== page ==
While I rarely talk about it on this site, I work for a jewelry company. A company that, from time to time, has created watches. It’s why I keep obsessing about the impact of Apple entering the space. If there’s anything to be learned from the entertainment and phone industries, it’s that Apple tends to irreversibly change a market. If the rumors are true and they unveil a watch, it will most certainly change my industry. As a geek, I’m excited about what an iWatch could mean. As a jeweler, I’m concerned. Even though we only dabble in watches, I have a lot of friends and colleagues who make their living selling them. As the iWatch rumors grow, I find myself wondering how it will change an industry and an accessory that I love.
Our technology choices are often a personal statement, but watches are a public-facing statement of style. Much as Apple may offer different colors or even different watch straps, a predominantly screen-based approach will change the extent to which a watch is a fashion accessory. Assuming the screen will remain dark when not in use, a watch will become more a tool for the user and less a statement to the world. Much like our phones, our watches will begin to look more and more alike.
To those excited about functionality, this won’t matter, but it’s important to remember that jewelry is different than technology. Think about iPhone cases rather than the iPhone itself. Much as we make fun of them, the case is how many people turn their phones into accessories. There’s little doubt that the introduction of an iWatch would lead to watch straps that serve the same purpose, but this won’t be enough. When it comes to a traditional watch, the strap may help emphasize things, but the face is the statement. A screen-based watch with mass appeal may change this for many, but for some, it will not replace what most people look for in a watch: their own statement of personal style.
It’s very possible that Apple looks to do to watches what they’ve already done to phones. That their goal is for the traditional watch to go the way of the “candy bar” phone. If they embrace the watch industry, rather than only trying to supplant it, the impact of a connected watch could span a lot farther than an iWatch.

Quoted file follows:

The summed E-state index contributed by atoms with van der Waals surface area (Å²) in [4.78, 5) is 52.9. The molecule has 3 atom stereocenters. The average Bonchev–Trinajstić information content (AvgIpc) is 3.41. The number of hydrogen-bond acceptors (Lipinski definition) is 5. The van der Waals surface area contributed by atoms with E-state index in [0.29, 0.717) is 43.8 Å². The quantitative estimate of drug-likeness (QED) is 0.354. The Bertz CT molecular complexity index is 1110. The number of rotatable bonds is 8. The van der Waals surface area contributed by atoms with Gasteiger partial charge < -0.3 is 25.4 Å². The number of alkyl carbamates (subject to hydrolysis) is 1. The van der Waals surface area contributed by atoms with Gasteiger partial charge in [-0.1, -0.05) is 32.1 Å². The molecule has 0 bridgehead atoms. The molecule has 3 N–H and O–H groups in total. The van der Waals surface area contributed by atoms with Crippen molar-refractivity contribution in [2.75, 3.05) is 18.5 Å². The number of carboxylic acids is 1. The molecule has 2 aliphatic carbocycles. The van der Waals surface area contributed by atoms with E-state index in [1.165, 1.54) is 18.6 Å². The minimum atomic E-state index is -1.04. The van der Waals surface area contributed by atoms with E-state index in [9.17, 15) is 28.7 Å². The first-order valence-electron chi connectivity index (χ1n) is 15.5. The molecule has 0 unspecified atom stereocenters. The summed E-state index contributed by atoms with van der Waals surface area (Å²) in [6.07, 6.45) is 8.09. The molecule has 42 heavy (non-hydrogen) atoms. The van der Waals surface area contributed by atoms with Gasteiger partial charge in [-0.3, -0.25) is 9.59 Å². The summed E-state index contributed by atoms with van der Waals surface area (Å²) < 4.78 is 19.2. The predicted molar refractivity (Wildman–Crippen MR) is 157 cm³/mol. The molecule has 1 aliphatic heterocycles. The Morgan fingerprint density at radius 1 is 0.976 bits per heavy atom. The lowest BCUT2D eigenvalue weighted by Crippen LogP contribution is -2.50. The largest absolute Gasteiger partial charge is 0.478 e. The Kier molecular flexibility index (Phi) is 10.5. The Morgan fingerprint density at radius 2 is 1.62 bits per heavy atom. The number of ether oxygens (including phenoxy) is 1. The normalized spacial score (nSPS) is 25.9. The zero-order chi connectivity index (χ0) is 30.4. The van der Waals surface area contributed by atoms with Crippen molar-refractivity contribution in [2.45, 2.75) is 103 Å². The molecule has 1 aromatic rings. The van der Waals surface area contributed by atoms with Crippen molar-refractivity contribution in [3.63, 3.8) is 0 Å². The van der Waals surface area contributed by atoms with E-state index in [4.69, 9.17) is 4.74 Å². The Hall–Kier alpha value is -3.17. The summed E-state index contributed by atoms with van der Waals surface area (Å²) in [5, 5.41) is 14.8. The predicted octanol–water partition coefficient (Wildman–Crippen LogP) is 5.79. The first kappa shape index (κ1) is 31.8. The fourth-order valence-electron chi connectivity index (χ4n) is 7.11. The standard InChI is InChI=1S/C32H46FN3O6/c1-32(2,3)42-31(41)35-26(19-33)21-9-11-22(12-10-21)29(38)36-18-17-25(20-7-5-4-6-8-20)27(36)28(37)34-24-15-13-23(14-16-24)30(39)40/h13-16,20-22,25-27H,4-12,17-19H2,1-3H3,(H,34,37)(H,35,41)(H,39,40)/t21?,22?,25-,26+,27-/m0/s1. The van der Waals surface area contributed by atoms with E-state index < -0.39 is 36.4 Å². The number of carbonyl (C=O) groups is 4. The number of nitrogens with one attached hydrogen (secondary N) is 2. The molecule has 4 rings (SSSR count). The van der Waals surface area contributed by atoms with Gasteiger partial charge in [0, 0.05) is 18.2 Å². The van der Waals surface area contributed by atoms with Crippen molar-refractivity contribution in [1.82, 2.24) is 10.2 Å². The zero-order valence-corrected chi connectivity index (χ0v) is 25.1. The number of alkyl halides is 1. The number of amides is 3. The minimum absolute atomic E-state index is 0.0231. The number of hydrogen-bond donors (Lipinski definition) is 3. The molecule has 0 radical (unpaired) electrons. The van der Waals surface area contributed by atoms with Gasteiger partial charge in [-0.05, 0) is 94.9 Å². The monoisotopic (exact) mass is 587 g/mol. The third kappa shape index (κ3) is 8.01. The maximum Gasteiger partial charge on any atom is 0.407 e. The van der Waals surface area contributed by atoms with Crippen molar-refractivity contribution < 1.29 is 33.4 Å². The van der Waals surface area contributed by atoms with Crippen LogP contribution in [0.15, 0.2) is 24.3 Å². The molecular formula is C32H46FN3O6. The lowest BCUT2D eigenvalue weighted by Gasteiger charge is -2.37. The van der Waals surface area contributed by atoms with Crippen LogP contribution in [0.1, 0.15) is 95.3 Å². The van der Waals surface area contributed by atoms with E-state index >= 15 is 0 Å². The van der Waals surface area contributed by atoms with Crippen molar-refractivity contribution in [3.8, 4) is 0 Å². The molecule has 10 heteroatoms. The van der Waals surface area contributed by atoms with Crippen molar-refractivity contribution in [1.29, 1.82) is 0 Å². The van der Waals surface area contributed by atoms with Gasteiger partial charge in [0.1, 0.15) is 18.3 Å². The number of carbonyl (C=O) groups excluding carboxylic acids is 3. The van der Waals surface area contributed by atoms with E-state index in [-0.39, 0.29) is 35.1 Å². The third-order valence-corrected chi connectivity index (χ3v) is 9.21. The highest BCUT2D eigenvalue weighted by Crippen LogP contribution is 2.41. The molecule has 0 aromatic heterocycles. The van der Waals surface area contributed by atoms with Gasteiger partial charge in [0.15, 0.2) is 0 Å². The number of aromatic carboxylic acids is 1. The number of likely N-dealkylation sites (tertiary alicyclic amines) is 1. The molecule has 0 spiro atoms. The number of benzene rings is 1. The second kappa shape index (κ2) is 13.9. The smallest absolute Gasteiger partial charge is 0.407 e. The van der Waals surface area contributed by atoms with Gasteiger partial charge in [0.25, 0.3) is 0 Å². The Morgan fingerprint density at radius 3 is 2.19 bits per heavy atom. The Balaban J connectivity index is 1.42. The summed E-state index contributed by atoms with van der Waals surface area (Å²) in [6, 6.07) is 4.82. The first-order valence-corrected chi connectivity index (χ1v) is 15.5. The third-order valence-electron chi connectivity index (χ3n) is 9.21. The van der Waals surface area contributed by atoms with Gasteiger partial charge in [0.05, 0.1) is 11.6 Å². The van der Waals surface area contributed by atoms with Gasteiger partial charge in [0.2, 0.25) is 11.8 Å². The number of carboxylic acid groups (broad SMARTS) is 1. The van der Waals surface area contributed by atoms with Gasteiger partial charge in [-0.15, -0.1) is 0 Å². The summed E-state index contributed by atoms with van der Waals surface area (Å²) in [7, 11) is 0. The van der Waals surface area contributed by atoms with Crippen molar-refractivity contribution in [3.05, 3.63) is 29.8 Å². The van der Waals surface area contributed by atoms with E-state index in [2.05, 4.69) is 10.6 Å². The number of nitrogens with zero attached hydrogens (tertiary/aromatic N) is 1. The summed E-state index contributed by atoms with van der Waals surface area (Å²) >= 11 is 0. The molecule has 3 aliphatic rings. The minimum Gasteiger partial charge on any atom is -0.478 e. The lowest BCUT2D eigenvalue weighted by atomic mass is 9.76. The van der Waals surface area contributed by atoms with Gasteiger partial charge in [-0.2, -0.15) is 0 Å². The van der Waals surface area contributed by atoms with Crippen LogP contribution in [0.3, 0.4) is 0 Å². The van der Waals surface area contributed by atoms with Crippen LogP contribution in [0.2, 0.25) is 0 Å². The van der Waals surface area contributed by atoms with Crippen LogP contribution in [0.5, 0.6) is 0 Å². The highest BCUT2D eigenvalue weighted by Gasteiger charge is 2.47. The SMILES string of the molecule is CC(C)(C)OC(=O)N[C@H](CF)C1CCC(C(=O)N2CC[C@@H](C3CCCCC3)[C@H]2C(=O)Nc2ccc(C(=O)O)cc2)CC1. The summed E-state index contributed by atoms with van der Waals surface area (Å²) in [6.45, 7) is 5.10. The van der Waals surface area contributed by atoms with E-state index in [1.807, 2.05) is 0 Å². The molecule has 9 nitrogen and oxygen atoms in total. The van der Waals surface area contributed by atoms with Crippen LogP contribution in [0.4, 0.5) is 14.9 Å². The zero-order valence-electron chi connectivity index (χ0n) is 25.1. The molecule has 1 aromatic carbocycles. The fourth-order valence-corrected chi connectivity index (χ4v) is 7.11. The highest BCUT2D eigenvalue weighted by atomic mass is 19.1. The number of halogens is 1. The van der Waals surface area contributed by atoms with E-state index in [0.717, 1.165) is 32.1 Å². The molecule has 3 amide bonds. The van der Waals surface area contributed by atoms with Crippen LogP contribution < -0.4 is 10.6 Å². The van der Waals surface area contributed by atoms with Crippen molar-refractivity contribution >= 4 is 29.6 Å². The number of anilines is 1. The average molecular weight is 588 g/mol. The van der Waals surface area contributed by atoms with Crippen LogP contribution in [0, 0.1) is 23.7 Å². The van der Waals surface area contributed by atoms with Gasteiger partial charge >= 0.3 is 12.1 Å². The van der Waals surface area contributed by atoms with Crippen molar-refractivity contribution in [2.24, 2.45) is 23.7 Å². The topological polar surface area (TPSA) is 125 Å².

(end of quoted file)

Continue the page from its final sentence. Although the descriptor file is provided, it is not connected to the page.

I’m excited about the possibility of the iWatch, but as a jeweler, I’m intrigued by the possibility of an API. If Apple releases a watch, it will have a point of view and offer a specific experience. If they also offer an API, it will allow for watches to interface with an iPhone in a range of ways. It would allow Apple a way to offer their vision while empowering luxury watch brands to push classic designs forward, much in the same way they pushed car manufacturers forward with iPod integration.
Why would Apple want to do this? Why wouldn’t they want to own it all? Why not dominate the watch industry as they have so may others before it? Because even if the iWatch becomes a dominant player, it’s unlikely to be someone’s only watch. Unlike phones or music players, watch customers, especially luxury watch buyers, tend change things up. They change their watches to suit their mood or to suit the occasion. An API would allow Apple to be a part of the collectors everyday life rather than only on the days where they choose to wear the iWatch.
Finding The Right Mix of the Two
By offering ways in which other watches could interact, they empower users (or wearers in this case) to prioritize their needs while still benefiting from various levels of integration with their iPhones. Some, like me, may want full control over notifications and would enjoy the possibilities that a touch screen would allow. We’ll gladly give up unique form in favor of robust function. Others would still prefer what they consider a luxury watch. For them, fashion will continue to come first.
An API would allow for various looks with multiple levels of integration. It would also empower watchmakers to create unique blends of analog and digital technologies, helping to define and inspire the watches that are yet to come. A combination of an iWatch and an API would allow watch lovers to have it all.
By creating an iWatch, Apple will certainly give geeks like me the watch to wear. Providing an API will help ensure that even when someone isn’t wearing an iWatch, they’ll still be wearing an Apple watch. And it may give a few jewelers a reason to stock a few iPhones, which can’t help but make a jewelry loving geek like me smile.